New Delhi, Oct 24
Neha Powar (35) was put on blood thinners and medicines for cholesterol and hypertension after testing positive for a cardiac stress test.
However, she consulted another cardiologist when she gained weight abnormally. Much to her relief and surprise, her chest pain was diagnosed as an anxiety attack and not a cardiovascular issue.
Curiously, several reports of women being misdiagnosed with stress or anxiety when they actually had heart disease have also emerged.
Research shows women are more likely to be misdiagnosed than men when it comes to heart attacks. This is mostly attributed to ‘atypical’ symptoms of a heart attack exhibited by women, including fatigue, sleep disturbance, shortness of breath, nausea and non-chest pain symptoms such as back and abdominal pain.
In addition to misdiagnosis, a study conducted across 17 Indian hospitals between 2011 and 2015 found significant gender disparities in cardiovascular care. Despite having higher comorbidities such as hypertension, women were less likely to get the correct treatment. As a result, women in India as well as globally fare worse in the event of cardiovascular diseases, with mortality being higher for them.
It is an established fact that one of the main reasons for the worse outcomes is that the female subjects are underrepresented in research that studies disease mechanism and treatment. This can be traced to a male-default bias, its roots going all the way back to Greece of the fourth century BCE, where Aristotle referred to women as “mutilated males”, thus setting precedence for the male body being the default.
In his biological work, On the Generation of Animals, he said, "The first departure indeed is that the offspring should become female instead of male”. He admitted that this is a “natural necessity”, reducing the role of females to reproduction and carrying the progeny forward.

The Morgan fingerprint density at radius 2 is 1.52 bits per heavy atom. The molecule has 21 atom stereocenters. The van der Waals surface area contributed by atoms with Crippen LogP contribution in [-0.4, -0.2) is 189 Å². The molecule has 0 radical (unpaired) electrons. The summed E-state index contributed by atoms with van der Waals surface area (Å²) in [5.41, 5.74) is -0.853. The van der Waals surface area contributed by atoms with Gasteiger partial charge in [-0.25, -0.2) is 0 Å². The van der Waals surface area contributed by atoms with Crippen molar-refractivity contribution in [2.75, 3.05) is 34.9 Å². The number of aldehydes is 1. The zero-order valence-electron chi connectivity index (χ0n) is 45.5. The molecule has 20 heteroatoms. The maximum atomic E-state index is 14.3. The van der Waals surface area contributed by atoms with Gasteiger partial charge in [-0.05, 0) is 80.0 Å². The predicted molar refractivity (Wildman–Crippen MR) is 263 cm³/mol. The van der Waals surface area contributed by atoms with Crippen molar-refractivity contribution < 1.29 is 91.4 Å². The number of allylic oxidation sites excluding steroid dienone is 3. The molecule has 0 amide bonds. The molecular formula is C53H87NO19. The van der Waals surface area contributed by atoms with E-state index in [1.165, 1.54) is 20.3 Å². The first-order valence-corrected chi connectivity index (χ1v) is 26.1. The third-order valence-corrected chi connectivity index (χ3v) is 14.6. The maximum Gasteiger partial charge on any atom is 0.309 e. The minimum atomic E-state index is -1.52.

Though researchers in the 21st century no longer see females as mutilated males, there is gross underrepresentation of the female body in medical textbooks and biomedical research. A study found that when sex was specified, 80 per cent publications studied only male animals, 17 per cent studied only female animals, and only 3 per cent studied both sexes. Experiments are often conducted on male animals and the results are extrapolated to females.
Historically, male animals were used more as they were thought to be less variable due to the absence of monthly cycles. But one cannot exclude female models in research because of their monthly cycles as women who will benefit from such a research do face monthly cycles.
During her PhD at the National Centre for Biological Sciences, Bengaluru, Dr Kanika Gupta realised how male animals were preferred for research.
She says, "I had also been using only male animals like everybody else. Contrary to the spirit of scientific questioning, I had adopted the excuse that females cannot be used because their hormonal cycle would introduce variability in results."
When she looked up literature to understand the bias, she found limited but impactful studies that showed the female hormonal cycle was not entirely responsible for sex differences. The studies highlighted the fundamentally flawed expectation of researchers that females will exhibit male-like behaviour in response to the same stimulus, which motivated her to study sex-specific responses.
“It also cautioned me on unfounded theories that prevail in the scientific community,” she says. Her guide and labmates were supportive towards challenging the norm of using primarily male animals.
“My guide and labmates helped at whatever stages they could. Instead of challenges, I found it great to work on sex differences because there was very little literature existing and so one could explore so many areas,” she says. Being a relatively new area of research, there were very limited research articles from India that could be cited
Her PhD work published in 2021 discussed how male and female rats responded to a single traumatic experience. She was surprised by both similarities and differences in the results. While male rats showed anxiety-like behaviour and neuronal activation in the amygdala region of the brain 10 days after a trauma, female rats did not have any of these effects.
"Until we do not find the changes that female rats undergo upon a traumatic experience, it will not be fair to extend our findings from male studies to develop interventions for human disorders such as Post-Traumatic Stress Disorder prevalent in both men and women," says Dr Gupta.
After her PhD, Dr Gupta, now a lead neuroscientist in a team working on smart EEG-wearables in India, further worked towards equal representation of males and females in her postdoc laboratory’s projects at UCLA.
Though there is an increase in research about sex differences in physiological response, such research may not be free of gender bias. According to Dr Gupta, there are some male scientists doing pathbreaking research in sex differences, whose papers she has used as a basis for her research.